Oliver Stone’s overheated psycho-bio gets a lot more right than it gets wrong, especially with its stormy Citizen Kane histrionics; Richard Nixon brought his own rain clouds. Atop it all is Anthony Hopkins’s Lon Chaney–esque transformation into the nation’s alpha loser, uneasy in his own skin, even surprised by his wife’s appearance in his bedroom (“Buddy…what are you doing here?”). The deep supporting cast shares this playfully campy vibe, with Paul Sorvino’s Kissinger and Bob Hoskins’s J. Edgar Hoover a pair of tart, testy standouts. John Williams’s subtly discordant score wraps everything in a voluptuous tension, resulting in a film so serious, it’s fairly ridiculous.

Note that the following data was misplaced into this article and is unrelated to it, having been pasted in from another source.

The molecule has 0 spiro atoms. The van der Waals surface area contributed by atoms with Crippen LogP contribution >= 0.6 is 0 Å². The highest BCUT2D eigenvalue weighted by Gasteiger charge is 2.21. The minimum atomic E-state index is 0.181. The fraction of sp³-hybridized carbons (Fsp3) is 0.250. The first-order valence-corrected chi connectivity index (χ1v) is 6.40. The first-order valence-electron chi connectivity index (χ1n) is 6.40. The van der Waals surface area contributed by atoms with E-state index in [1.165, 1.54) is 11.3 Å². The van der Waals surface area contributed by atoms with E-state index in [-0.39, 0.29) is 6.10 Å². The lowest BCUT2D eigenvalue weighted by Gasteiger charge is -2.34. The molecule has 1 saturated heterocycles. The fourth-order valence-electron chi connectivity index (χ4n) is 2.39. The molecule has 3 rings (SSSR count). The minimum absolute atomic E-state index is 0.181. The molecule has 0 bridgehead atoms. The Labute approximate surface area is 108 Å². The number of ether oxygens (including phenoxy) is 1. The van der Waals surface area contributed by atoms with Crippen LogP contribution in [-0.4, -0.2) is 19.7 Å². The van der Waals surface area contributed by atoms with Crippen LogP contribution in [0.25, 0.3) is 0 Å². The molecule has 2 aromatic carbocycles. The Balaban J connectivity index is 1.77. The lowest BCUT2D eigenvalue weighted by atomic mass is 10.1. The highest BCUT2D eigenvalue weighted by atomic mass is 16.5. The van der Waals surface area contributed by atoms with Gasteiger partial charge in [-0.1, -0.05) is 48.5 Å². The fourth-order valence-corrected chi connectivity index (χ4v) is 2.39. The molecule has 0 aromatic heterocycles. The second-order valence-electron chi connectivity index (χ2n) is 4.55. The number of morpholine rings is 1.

For many, that won’t equal a rave. (Nixonphiles already know to add a star.) But you might roll with this fun movie anyhow. Honestly, it’s only Stone’s sense of ideological hauteur that runs the project aground; his notion of irony is having Nixon take off from Dallas’s Love Field just as John F. Kennedy is due to land. Too often, characters are standing off to the side and commenting sagely (“Can you imagine what this man would be like had anyone ever loved him?”). And Nixon was a much more brilliant political operator than the panicky stumbler we see here. But for sprawling, trashy pop history, Nixon is tops—and the conspiracist director’s most personal achievement. The film looks better than ever in a bright anamorphic transfer; a new doc by Stone’s son, Sean, about Nixon’s legacy, adds little to the package.